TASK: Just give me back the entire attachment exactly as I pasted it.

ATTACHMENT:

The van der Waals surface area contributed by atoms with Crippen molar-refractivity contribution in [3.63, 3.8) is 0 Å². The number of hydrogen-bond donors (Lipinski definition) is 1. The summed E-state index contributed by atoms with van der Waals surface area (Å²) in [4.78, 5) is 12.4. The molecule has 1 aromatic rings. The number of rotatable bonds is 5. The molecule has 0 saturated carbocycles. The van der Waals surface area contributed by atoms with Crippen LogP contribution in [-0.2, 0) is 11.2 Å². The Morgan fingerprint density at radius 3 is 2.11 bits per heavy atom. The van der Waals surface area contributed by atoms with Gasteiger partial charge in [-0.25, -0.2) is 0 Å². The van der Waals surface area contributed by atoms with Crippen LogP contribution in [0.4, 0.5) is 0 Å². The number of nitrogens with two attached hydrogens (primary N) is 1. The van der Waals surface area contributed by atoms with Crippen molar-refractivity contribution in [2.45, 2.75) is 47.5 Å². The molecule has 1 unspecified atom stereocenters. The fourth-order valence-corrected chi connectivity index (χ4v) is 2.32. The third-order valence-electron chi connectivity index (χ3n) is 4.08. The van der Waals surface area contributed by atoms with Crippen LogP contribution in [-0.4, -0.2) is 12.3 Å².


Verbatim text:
The van der Waals surface area contributed by atoms with Crippen molar-refractivity contribution in [3.63, 3.8) is 0 Å². The number of hydrogen-bond donors (Lipinski definition) is 1. The summed E-state index contributed by atoms with van der Waals surface area (Å²) in [4.78, 5) is 12.4. The molecule has 1 aromatic rings. The number of rotatable bonds is 5. The molecule has 0 saturated carbocycles. The van der Waals surface area contributed by atoms with Crippen LogP contribution in [-0.2, 0) is 11.2 Å². The Morgan fingerprint density at radius 3 is 2.11 bits per heavy atom. The van der Waals surface area contributed by atoms with Gasteiger partial charge in [-0.25, -0.2) is 0 Å². The van der Waals surface area contributed by atoms with Crippen LogP contribution in [0.4, 0.5) is 0 Å². The number of nitrogens with two attached hydrogens (primary N) is 1. The van der Waals surface area contributed by atoms with Crippen molar-refractivity contribution in [2.45, 2.75) is 47.5 Å². The molecule has 1 unspecified atom stereocenters. The fourth-order valence-corrected chi connectivity index (χ4v) is 2.32. The third-order valence-electron chi connectivity index (χ3n) is 4.08. The van der Waals surface area contributed by atoms with Crippen LogP contribution in [-0.4, -0.2) is 12.3 Å².